Choosing a doctor is one of the most critical decisions we make. Our lives may even depend on it. Even so, choosing a doctor isn't usually met with any more attention than choosing a hairstylist or a plumber.
Until a few years ago, people mostly based choosing a doctor on the personal recommendation of a trusted friend or relative. "Hey Charlie, do you know a good doctor, my knee has been hurting?" Charlie would answer, "Well Joe, my Aunt Agnes has gone to Dr. Smith on Elm Street for years".
Now selection is often made from a list of managed care network physicians with the decision based on the sound of the physician's name or the location of the physician's office. Or, from a recommendation on the Internet.
Factors to Consider
Medical societies and consumer groups are urging that the decision incorporate important, available information such as a doctor's:
- academic history
- continuing medical education
- hospital affiliations
It is useful to know the doctor's specialty and subspecialty (the areas in which a doctor received between 3 to 7 years of additional training beyond medical school). It is not enough to know that a doctor is an orthopedic surgeon. You must also know if he is a specialist in knees or hands or other body part.
Board Certification and Continuing Education
A doctor who is board-certified has taken several extra years of specialty training and passed a rigorous board examination. Some boards require continuing education and periodic recertification too.
Information about a doctor's hospital affiliations will tell you if the doctor has privileges at a particular hospital and also serves to attest to his credentials. It is recommended that your primary care doctor have privileges where your surgeon does so that the primary doctor can manage your general care following a surgical admission.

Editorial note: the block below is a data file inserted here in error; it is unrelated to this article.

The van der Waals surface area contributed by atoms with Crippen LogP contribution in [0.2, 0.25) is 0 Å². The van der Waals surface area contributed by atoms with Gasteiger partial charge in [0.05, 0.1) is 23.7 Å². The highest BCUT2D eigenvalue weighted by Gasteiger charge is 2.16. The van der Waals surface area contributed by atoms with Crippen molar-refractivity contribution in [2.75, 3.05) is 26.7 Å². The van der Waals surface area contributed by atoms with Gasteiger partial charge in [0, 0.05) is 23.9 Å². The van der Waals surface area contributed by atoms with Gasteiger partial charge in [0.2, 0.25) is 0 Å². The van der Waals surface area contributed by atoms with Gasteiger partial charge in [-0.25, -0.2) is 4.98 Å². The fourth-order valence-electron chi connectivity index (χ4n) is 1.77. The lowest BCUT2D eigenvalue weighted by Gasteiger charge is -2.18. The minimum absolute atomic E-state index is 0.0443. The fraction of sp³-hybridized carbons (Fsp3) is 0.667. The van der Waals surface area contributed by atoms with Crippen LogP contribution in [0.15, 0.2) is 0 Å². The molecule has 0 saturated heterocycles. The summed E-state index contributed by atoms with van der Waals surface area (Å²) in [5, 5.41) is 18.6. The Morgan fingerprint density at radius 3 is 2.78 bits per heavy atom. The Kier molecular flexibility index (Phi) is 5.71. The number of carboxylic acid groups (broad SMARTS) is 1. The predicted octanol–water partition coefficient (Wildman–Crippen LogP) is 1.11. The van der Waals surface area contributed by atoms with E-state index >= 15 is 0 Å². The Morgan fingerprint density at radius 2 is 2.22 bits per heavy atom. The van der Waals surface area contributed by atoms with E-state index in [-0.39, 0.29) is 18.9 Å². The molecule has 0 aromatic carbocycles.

What You Need to Know Before Choosing a Doctor
Research the following details when selecting a doctor:
- Inquire about the doctors' office hours
- Inquire about availability in an emergency, or a back-up physician
- Ask about the average wait during appointments
- Ask the number of patients booked per hour
- Ask if you can choose the specialist you wish to see
- Assess your general rapport with the doctor during an interview with him
- In selecting a surgeon find out how many times a year he performs a particular operation, then compare to national standards
- Look for F.A.C.S. after the surgeons name indicating he is a Fellow of the American College of Surgeons
Along with certification and credentials, it is equally important to find a doctor who you can trust and with whom you have a good rapport. A combination of trust and competency is paramount to a good patient-physician relationship. It is obviously also important to know which doctors are covered by your insurance plan or HMO.
The American Medical Association's Doctor Finder has information on thousands of American doctors and is searchable by name, specialty, and location.
It is possible to find out whether a doctor has been fined or had his license suspended or revoked from the State Board of Medicine. The county courthouse offers information on lost malpractice suits, and there is also a book available called "Questionable Doctors" from the Public Citizens Health Research Group (nominal cost, updated each year).
Much information is available about doctors, both positive and negative, and it is our personal responsibility to retrieve it with our own well-being in mind.
Picking Dr. Right, Pittsburgh Post-Gazette, 10/20/98